MGM Resorts has officially entered its eighth day of “cybersecurity issues” that have silenced slot machines and shut down internal computer systems, costing the hotel and casino chain as much as $8.4 million per day in daily revenue.
David Katz, a gaming industry analyst with Jefferies Group, issued a note estimating that MGM could take a hit of between 10% and 20% on revenue and cash flow.
The company generates some $42 million in revenue and $8 million in cash flow daily, according to Katz.
ALPHV, the hacking group, is believed to have used ransomware in their attack on MGM Resorts, which was forced to shut down its computer systems thus disabling hotel room pass cards, booking system, and machines on the casino gaming floor.
MGM guests posted videos to social media showing broken slot machines, downed elevators, long lines at the check-in counter, and cash-only payments for certain casino operations.
Caesars reportedly agreed to pay $15 million in ransom to the suspected hackers, enabling the company’s systems to go back online.
MGM is refusing to pay — thus limiting its ability to do business at full strength across its 14 hotels and casinos in Vegas, including the Bellagio, Aria, MGM Grand, NoMad, and Mandalay Bay.
Employees of the casinos told the Las Vegas Review-Journal on Monday that they hadn’t been paid as of Friday, though the company said that payroll had been met as planned.
“Although the issue is affecting some of the Company’s systems, the vast majority of our property offerings currently remain operational, and we continue to welcome tens of thousands of guests each day,” MGM Resorts said in a statement posted to their website.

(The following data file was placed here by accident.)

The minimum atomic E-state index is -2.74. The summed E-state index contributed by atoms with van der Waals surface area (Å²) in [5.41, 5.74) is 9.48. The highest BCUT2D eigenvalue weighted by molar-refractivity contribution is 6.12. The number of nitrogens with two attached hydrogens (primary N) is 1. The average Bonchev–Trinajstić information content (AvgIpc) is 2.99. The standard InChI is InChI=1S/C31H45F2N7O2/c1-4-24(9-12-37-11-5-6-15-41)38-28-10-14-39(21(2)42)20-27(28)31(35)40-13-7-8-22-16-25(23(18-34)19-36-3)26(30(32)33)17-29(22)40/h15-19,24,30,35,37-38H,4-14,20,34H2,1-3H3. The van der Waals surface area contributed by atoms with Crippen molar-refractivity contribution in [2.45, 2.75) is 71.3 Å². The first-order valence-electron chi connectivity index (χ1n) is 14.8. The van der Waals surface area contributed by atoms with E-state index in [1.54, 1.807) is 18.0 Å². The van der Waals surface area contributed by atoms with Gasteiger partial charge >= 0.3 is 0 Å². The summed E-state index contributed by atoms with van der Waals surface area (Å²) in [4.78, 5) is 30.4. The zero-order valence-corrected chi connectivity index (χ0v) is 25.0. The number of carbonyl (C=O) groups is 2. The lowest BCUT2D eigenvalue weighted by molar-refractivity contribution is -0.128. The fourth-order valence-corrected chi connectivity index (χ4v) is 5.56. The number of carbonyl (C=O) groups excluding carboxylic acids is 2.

“We are ready to welcome you.”
A reporter for the tech news site 404 who went to the MGM Grand said that food ordering kiosk touchscreens, which are the only way for customers to order food and drink, have yet to come back online as of Monday.
The reporter also observed that the giant video billboard for the Aria had “tons of flashing pixels, dead areas, and general software gore.”
The 404 writer also “encountered many broken escalators” as well as kitchen management computer screen that weren’t working.
Workers at the food court were relegated to taking down orders by pen and paper.
“It’s like we’re back in the caveman days,” an employee told 404.
Restaurants and bars in the casinos were unable to open tabs, thus requiring that all food be ordered at one time.
Customers were also denied the option of splitting checks within a party or splitting payment methods.
Guests who tried to cash out their winnings from the slot machines that were functioning had to be paid manually because the ticket-in-ticket-out systems weren’t working, according to the Review-Journal.
In his report, Katz said that the damages from the cyberattack would be covered by insurance, but to what extent is not clear.
“Our impression of the impact to MGM is that business remains operable and credit card use is possible, albeit manual, while more transactions are cash-based than usual,” he said.
The Post has sought comment from MGM Resorts and Caesars.